Does that shock you? Does reading that make you think to yourself, “Wow, that girl is so pathetic. She must not have a life!” or “That can’t be healthy. Does she ever go outside?” If so, then you can kindly go fuck yourself with a chainsaw. Seriously.
I may be a misanthropist, but God, do I love social media. Few things delight me more than scrolling through my Facebook newsfeed and laughing at moronic statuses or sighing and rolling my eyes at girls in tube tops holding red solo cups at frat parties. Twitter is my main source of celebrity gossip and news. Instagram is where I get my vegan recipes and D.I.Y. craft ideas. I have eight different Tumblr blogs. Pinterest, Flickr, Youtube, Snapchat, even Polyvore, for God’s sake – I love it all.
Those who label social media and technology as the enemy seem to consider themselves on some righteous level far above us “petty Internet addicts.” I’m talking about the people who urge me to leave my iPhone in my room for a day or to spend some time away from my computer. They preach things such as “Try reading a book – an actual book, not one on a Kindle” or “Go take a walk outside and just enjoy nature for once in your life.”
Generation X, along with a few pretentious millennials, seem to find it somewhat depressing that people feel the need to post constantly to social media. They claim we have shorter attention spans and spend too much time multitasking. They criticize us for being narcissistic because we post tweets and status updates and photos. Other times, they turn up their noses and sniff snarky comments along the lines of “Are you really so pathetic that you need your existence to be validated through comments and likes from people you may not even know that well?”
No, we’re not pathetic. If anything, we are brave. With each post we make, we are taking a risk: we are presenting to a vast community a part of ourselves - we are sharing a part of our lives. We are shaping our identities. With social media, we have the freedom to show ourselves off to the world. Online projections of ourselves allow for us to build up personas. We can choose to put on display the things of which we are most proud; we can display the aspects of our lives we find most important. So maybe you're part of the Doctor Who fandom and run an entire Tumblr dedicated to the show. Where's the fault in allowing yourself to engage in a culture surrounding something you love? If you love Doctor Who so much you hit the Tumblr daily post limit solely by reblogging gifs of David Tennant, there is absolutely no shame in that. If you want to show yourself to the world as Ten's biggest fan, you should be able to do so proudly.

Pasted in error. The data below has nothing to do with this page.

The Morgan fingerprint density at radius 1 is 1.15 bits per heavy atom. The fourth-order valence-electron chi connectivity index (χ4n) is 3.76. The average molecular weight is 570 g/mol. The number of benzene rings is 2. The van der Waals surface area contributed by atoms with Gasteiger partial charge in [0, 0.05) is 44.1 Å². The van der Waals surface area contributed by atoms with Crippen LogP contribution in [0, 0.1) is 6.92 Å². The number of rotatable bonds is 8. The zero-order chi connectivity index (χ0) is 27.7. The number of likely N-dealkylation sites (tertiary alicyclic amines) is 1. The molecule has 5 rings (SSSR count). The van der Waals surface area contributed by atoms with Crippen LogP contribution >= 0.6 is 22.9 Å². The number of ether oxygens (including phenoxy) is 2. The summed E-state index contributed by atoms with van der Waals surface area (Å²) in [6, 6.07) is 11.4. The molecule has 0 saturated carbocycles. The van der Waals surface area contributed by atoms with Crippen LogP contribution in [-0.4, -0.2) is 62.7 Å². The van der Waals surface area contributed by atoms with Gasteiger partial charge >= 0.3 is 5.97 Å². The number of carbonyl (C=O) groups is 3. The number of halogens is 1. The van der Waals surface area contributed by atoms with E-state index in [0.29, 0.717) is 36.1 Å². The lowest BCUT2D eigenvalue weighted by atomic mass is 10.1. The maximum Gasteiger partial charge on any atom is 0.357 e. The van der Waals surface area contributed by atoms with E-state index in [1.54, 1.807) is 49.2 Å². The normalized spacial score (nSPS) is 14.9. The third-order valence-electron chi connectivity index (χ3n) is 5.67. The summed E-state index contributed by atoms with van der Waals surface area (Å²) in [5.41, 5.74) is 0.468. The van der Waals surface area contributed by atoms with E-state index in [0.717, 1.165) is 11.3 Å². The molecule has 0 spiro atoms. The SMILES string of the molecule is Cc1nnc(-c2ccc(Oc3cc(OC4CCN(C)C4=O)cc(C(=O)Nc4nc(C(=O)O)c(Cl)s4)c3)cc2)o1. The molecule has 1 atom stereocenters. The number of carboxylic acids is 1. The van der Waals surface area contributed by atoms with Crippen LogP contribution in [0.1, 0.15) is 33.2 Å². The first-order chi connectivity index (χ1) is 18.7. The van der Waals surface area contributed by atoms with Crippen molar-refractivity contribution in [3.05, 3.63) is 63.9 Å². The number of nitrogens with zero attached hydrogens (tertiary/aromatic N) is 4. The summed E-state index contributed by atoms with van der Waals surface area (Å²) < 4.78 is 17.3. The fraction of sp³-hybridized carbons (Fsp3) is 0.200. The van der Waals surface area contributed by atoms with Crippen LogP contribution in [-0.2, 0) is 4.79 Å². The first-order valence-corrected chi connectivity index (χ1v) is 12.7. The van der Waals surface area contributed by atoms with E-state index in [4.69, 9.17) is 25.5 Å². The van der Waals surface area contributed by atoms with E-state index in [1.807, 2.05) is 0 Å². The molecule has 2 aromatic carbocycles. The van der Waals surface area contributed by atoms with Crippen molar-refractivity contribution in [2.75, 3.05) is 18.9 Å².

It is often argued that communication via social media has inhibited our abilities to communicate face-to-face. This is a common misconception. If anything, social media gives us great conversation starters when we actually do have to hold a conversation with someone. “So, did you see that ridiculous Vine video Josh Peck just posted…?”
No one ever complained that writing letters and sending them via snail mail ruined face-to-face conversation. When the telegraph was invented, no one thought of it as a horrible detriment to communication. No one took a look at Bell's telephone and exclaimed, "This abominable technology will ruin our ability to interact with each other in person!" What makes digital communication any different? My typing messages into a tiny Facebook chat box hasn't affected my impeccable grammar in any way, nor has it hindered the development of my vocabulary. My use of "lol" doesn't make me any less of a person. Smh. Srsly.
So what if some of us use the term “OTP” in casual conversation? So what if some of us think in 140 characters or fewer? So what if we take selfies in public? So what if the only tan I’ll ever get is from the glow of my computer screen? I was born and raised in the Internet Era. I am moving forward with the digital world. Doing so doesn’t mean I’m living my life any less than the generations before me or any less than the people who aren’t constantly on their phones. We "addicts" are still living in the moment. We're just doing it a little differently.
Meg Chu is a freshman WLP major from New York. She was born on the day the Metropolitan Museum of Art closed its Origins of Impressionism exhibit, and she enjoys wearing a variation of black and dark grey. In her spare time, she likes running, reading, eating tofu, and complaining about things on the Internet.
Images: kellypurkley.com, turbo.designwoop.com